Supporting Quotations:

  • Nownes (2006):

After an intensive research in US, the lobbying scholar Nownes claimed “There are tens of thousands of lobbyists in America today. Very few of them have ever been arrested for illegal behavior, and it appears that almost all of them behave ethically and professionally most of the time.”

  • Davis (2007):

Lobbying plays a legitimate role is democracy.

  • Kevin Moloney (2009):

Public Affairs is a “voice” which aids organizations and groups of all shapes and sizes (commercial, non-profit; public, private; religious, secular) communicate with each other as well as with government either in public or private at any level.

Moloney is optimistic that the situation is changing, citing the long history concerned citizens lobbying for public interests, as part of a long journey towards a more inclusive servicing of subordinate interests.

  • Chari et al (2010):

Lobbying is an integral part of the deliberative democratic process, “Lobbyists are an accepted element within society, providing the necessary input and feedback into the political system, thereby helping to develop the policy outputs which drive political and economic aspects of our daily lives.”

Case Study:

Some real cases were presented to showcase the good will of lobbying.

  • Anti-gambling lobby wins award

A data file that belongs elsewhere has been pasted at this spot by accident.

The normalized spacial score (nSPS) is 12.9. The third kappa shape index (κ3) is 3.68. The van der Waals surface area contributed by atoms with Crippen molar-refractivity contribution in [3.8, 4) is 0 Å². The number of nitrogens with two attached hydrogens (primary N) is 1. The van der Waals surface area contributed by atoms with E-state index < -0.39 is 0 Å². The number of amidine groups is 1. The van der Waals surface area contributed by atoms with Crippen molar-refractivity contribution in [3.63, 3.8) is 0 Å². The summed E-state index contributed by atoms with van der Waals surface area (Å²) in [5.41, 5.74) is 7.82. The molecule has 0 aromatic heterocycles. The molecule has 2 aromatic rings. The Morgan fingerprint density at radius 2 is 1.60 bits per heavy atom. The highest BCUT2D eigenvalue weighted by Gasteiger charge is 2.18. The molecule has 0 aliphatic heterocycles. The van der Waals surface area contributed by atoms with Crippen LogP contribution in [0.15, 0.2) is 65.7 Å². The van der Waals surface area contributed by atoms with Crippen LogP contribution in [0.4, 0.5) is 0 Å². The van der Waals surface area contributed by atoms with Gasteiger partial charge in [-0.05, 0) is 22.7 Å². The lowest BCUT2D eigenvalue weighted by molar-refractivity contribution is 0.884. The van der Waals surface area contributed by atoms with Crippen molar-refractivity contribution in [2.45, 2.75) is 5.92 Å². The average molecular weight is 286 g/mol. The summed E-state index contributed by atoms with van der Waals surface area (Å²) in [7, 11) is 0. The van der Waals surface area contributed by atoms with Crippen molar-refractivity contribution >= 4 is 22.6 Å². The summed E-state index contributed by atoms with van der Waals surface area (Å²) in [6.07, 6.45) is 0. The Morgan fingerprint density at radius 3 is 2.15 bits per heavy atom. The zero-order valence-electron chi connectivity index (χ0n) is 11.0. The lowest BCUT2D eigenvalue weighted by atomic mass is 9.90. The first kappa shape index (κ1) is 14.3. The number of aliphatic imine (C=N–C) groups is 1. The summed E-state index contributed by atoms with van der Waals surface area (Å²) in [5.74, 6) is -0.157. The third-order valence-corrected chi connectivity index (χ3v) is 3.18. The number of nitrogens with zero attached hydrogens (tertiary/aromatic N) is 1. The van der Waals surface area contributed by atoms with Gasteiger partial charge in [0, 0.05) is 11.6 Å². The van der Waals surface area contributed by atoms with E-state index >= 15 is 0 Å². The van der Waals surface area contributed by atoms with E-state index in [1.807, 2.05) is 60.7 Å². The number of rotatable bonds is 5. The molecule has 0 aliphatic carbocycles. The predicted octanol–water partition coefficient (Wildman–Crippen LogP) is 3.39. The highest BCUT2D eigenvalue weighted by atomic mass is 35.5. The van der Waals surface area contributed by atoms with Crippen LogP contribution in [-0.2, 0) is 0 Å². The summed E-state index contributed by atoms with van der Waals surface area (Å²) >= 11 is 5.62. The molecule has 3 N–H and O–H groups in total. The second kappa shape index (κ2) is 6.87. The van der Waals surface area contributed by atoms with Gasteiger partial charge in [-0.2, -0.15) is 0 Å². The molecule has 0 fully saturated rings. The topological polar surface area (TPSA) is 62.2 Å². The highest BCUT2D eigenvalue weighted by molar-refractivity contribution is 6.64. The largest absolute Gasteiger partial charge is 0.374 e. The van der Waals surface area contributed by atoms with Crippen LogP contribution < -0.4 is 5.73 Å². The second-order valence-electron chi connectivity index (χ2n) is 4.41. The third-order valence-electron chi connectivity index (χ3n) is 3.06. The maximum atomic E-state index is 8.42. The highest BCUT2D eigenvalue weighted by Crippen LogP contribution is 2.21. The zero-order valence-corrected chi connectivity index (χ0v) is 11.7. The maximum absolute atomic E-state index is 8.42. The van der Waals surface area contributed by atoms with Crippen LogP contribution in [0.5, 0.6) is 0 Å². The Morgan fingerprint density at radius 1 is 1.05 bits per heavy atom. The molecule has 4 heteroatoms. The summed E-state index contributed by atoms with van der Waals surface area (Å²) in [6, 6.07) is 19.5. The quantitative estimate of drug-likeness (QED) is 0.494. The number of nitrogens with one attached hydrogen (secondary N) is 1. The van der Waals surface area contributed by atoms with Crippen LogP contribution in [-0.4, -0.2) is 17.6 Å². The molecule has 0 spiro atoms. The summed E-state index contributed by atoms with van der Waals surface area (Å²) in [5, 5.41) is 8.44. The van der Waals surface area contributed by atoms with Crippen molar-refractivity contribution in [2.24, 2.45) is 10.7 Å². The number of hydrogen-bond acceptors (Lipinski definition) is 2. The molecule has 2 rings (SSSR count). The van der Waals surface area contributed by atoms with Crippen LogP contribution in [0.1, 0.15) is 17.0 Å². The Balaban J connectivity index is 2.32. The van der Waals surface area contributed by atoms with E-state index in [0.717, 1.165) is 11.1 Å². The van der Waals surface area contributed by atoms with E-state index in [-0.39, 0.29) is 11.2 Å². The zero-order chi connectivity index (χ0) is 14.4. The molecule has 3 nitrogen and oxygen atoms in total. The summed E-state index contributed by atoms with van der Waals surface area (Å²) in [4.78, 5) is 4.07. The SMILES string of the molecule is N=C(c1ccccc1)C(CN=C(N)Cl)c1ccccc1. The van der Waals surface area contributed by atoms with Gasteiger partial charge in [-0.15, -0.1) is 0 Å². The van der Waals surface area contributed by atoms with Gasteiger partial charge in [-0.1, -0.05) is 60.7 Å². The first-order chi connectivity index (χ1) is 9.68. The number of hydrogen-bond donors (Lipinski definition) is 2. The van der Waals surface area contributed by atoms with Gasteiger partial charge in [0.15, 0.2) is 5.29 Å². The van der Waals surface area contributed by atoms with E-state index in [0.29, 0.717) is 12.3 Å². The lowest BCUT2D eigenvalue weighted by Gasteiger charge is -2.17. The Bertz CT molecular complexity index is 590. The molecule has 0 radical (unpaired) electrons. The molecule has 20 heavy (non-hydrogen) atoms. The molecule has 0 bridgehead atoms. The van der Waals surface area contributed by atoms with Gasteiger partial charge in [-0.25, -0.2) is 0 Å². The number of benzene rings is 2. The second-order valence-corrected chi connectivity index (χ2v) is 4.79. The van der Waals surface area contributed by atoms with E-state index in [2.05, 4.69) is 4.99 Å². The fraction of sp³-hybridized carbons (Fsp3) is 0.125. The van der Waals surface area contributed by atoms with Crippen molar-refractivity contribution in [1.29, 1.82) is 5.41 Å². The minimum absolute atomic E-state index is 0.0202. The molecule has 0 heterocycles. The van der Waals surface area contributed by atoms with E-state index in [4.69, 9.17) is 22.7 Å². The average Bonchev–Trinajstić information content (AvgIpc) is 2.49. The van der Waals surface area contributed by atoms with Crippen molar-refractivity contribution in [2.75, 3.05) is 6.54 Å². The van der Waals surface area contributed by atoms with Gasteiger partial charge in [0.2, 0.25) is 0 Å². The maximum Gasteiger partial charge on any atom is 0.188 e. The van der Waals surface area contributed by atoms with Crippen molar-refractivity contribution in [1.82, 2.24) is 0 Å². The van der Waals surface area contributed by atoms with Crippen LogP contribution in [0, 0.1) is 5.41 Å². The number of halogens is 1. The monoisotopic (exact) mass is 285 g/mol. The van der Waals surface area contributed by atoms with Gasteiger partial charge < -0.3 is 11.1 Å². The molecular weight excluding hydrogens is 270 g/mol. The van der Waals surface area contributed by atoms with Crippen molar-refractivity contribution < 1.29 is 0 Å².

A £10,000 PR campaign that took on the Government and the gambling industry scooped the PR Strategy gong at Third Sector’s Excellence Awards 2005.

  • Securing Additional Funding for the Children’s Hospice

The Northern Ireland Hospice (NIH) is a charity, which provides care and specialist services for adults, children and young people across Northern Ireland with life-limiting and life-threatening illnesses. NIH hired public affairs to conduct a campaign. The effective lobbying delivered tangible results for clients. The lobbyists engaged the Department of Health and the Health Minister announced an additional recurrent statutory funding of £245,000 for the Northern Ireland Children’s Hospice for financial year 2010/2011.

  • Suu Kyi Lobby’s for Constitutional Reform

Aung San Suu Kyi, Steel Orchid, Heroine for Humanity, Nobel Peace Prize Winner, Burmese pro-democracy campaigner, Burmese opposition leader, she is now using lobbying to bring democracy to military-ruled Burma.

Conclusion:

Lobbying is just a tool and whether it is good or not depending on how to use it. It, when done in the right way, will promote democracy by aiding decision-makers make balanced decisions through lobbyists’ specialist knowledge and provide assistance to the underclass people. Besides, many professionals keep trying to refine the industry and its reputation by enhancing the transparency and taking media supervision. So there are reasons for us to believe in the promising future of lobbying.